Genetic regulation of autophagic cell death in Drosophila Melanogester
Baehrecke, Eric H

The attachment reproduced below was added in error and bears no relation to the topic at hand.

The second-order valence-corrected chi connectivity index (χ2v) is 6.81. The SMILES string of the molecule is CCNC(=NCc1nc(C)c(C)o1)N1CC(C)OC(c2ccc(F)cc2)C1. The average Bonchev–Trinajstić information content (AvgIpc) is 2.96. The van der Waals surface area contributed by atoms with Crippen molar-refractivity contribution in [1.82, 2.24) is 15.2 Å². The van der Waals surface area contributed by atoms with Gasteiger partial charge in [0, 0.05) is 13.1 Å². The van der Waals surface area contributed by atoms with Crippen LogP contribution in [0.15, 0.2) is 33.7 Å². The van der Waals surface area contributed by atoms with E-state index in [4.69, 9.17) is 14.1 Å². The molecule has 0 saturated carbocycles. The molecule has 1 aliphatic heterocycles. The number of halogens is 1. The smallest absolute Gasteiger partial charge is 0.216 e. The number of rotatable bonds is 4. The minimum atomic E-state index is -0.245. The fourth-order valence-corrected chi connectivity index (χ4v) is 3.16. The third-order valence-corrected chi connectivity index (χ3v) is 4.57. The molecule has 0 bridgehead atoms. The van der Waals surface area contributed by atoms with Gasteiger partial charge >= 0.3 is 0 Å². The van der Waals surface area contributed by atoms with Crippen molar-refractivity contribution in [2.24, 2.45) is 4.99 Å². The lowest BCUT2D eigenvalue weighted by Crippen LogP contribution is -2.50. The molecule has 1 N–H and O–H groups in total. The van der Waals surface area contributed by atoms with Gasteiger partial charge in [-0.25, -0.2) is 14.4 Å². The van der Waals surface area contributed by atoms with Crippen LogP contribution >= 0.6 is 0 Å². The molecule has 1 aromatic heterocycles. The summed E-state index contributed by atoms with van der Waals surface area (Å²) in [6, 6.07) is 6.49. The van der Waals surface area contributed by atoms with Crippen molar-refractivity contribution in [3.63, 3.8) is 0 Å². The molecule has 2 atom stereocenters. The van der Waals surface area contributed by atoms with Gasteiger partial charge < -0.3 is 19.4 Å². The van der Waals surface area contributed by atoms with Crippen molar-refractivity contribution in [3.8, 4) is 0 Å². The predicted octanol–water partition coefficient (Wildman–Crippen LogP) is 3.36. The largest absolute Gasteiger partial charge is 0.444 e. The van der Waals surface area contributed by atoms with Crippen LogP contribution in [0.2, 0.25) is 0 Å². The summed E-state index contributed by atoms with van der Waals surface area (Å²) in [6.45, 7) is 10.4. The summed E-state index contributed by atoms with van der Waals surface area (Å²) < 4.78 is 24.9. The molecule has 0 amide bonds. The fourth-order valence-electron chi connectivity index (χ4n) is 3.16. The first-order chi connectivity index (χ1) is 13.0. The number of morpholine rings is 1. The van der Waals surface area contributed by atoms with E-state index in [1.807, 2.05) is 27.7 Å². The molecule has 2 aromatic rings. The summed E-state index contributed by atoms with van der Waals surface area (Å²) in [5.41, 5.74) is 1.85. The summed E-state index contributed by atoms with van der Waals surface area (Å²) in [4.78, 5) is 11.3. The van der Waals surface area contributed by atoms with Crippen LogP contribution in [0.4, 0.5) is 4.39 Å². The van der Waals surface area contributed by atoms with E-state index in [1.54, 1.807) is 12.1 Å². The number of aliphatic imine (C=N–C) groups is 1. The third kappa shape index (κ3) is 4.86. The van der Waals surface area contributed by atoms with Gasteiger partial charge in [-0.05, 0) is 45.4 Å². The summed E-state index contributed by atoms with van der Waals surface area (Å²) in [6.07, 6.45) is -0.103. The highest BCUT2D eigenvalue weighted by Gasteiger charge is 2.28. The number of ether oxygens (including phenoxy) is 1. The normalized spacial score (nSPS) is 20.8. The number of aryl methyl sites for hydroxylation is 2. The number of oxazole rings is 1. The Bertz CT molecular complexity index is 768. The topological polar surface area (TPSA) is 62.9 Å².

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Apoptosis and autophagic cell death are the two most prominent morphological forms of programmed cell death that occur during animal development. While much is known about the mechanisms that regulate apoptosis, relatively little is known about autophagic cell death. The steroid hormone ecdysone coordinates multiple cellular processes during metamorphosis in Drosophila, including cell differentiation, morphogenesis and death. E93 is necessary and sufficient for larval tissue cell death during metamorphosis, including autophagic cell death of salivary glands. Here we characterize new mutant alleles of a dominant wing vein mutation Vein-off (Vno), and provide evidence that E93 and Vno are related. Our data also indicate that E93 functions in steroid regulation of both cell development and death during metamorphosis. E93 encodes a helix-turn-helix DNA binding motif and binds to specific regions of salivary gland polytene chromosomes. We have used genetic and genomic approaches to identify downstream targets of E93. We have identified numerous candidate E93 target genes using DNA microarrays, and have generated transgenic animals to identify downstream target genes of E93 by chromatin immune precipitation. We show that one putative E93 target gene, hippo (hpo), is required for salivary gland cell death. The Wts/Hpo tumor-suppressor pathway is a critical regulator of tissue growth in animals, but it is not clear how this signaling pathway controls cell growth. Our data indicate that salivary gland degradation requires genes in the Wts/Hpo pathway. Wts is required for cell growth arrest and autophagy in dying salivary glands, and regulates the degradation of this tissue in a PI3K-dependent manner.